Characteristics of patients with chronic pancreatitis and pancreatic cancer

Characteristics of patients with chronic pancreatitis and pancreatic cancer

Abstracts / Pancreatology 13 (2013) S2–S98 interrupted suture sequentially, which approximate jejunal serosa to pancreatic capsule, thus allowing inv...

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Abstracts / Pancreatology 13 (2013) S2–S98

interrupted suture sequentially, which approximate jejunal serosa to pancreatic capsule, thus allowing invagination of pancreatic stump into jejunum. 2. Omental patch: A strip of omentum is prepared and patched surrounding P-J, isolating this anastomosis from free abdominal cavity, and especially important vessels. 3. Duodenojejunostomy (D-J): Before anastomosis, clamped duodenal resection margin is first cauterized for hemostasis and sealing the wall into one layer. Then inner layer of anastomosis with running suture is placed, taking bites of the single layer on duodenal side and full thickness bites of bowel wall on jejunal side. Outer layer is performed with continuous Lembert sutures. 4. Intraluminal drainage: A nasogastric tube is deeply placed into the afferent limb through D-J, with its end near P-J, serving as an external drainage tube. Results: Our modifications confer advantages of technical convenience. With increased technical precision, better outcomes are guaranteed. Conclusion: Precise manipulations and good quality should always be emphasized in PPPD.

PI-91 Abstract id: 21. Is pancreaticogastrostomy a safe procedure? Deena Hadedeya, Saud Almuhammadi. King Faisal Specialist Hospital & Research Center-Jeddah, Saudi Arabia Introduction: Pancreaticoduodenectomy is treatment of choice for periampullary tumors. This procedure carry a significant risk and morbidities. Most of them are related to pancreatic anastomotic failure. For that many techniques has been established to decrease the morbidity rate, pancreaticogastrostomy is one of those techniques. Aims: evaluate the pancreaticogastrostomy procedure after pancreaticoduodenectomy Patients & methods: Design: Retrospective review was done for all patient who diagnosed with periampullary tumor between 2008 to 2012. Setting: king Faisal Specialist Hospital & Research Center- Jeddah, Saudi Arabia. Outcome Measures: Indication for surgery, intra-operative and post operative variables, operative technique and post-operative complications. Results: In group of patient who underwent pancreaticogastrostomy (n¼20) including 10 males and 10 females, the mean age was 56.2 years. The histopathology post operatively showed 4 benign tumors and 16 malignant tumors, with mean size of tumor 3.39 cm in diameter. The median hospital stay was 10.8 days with median survival months were 13.05 months. The complications from pancreatecogastrostomy following pancreaticoduodenectomy has been calculated as following 5% of the patients developed biliary leak, 10% experienced delayed gastric emptying, 5% were having intra-abdominal collection, 15% were having wound infection, 5% developed wound dehiscence, 15% of the patients developed atelectasis, 5% diagnosed with DVT and 10% with PE, 10% of the patient were died due to intraoperative hemorrhage as a result of porta hepatis injury. No one of our patient developed pancreatic leak, acute pancreatitis nor cholingitis. Conclusion: Pancreaticogastrostomy is a safe procedure with a relatively low mortality and morbidity rate. It should be considered as a suitable choice after pancreaticoduodenectomy.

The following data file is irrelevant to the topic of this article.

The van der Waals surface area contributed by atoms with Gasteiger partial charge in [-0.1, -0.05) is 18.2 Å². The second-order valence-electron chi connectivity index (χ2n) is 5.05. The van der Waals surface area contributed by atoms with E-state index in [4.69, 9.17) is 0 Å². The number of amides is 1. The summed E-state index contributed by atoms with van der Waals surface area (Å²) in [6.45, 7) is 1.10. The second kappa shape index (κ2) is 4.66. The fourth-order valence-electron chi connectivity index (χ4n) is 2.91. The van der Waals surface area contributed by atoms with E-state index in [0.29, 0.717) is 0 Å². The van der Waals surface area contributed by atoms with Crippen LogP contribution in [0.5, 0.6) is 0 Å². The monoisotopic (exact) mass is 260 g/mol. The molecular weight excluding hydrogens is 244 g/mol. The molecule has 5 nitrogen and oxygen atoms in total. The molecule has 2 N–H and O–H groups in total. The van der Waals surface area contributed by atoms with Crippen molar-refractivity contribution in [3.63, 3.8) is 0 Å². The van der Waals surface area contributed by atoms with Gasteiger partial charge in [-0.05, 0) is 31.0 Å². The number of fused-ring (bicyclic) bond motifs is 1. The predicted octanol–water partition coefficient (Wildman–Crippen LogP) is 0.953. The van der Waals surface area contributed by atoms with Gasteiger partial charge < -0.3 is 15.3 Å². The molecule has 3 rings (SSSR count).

PI-92 Abstract id: 199. Pancreatic cancer: does irreversible electroporation improve the quality of life and the survival in local advanced pancreatic adenocarcinoma? Report of a pilot case Antonio Braucci, Antonello Niglio, Carlo Molino. Cardarelli Hospital, Naples, Italy Introduction: Current strategy for local advanced pancreatic adenocarcinoma (LAPC), based on chemotherapy and radiation therapy, shows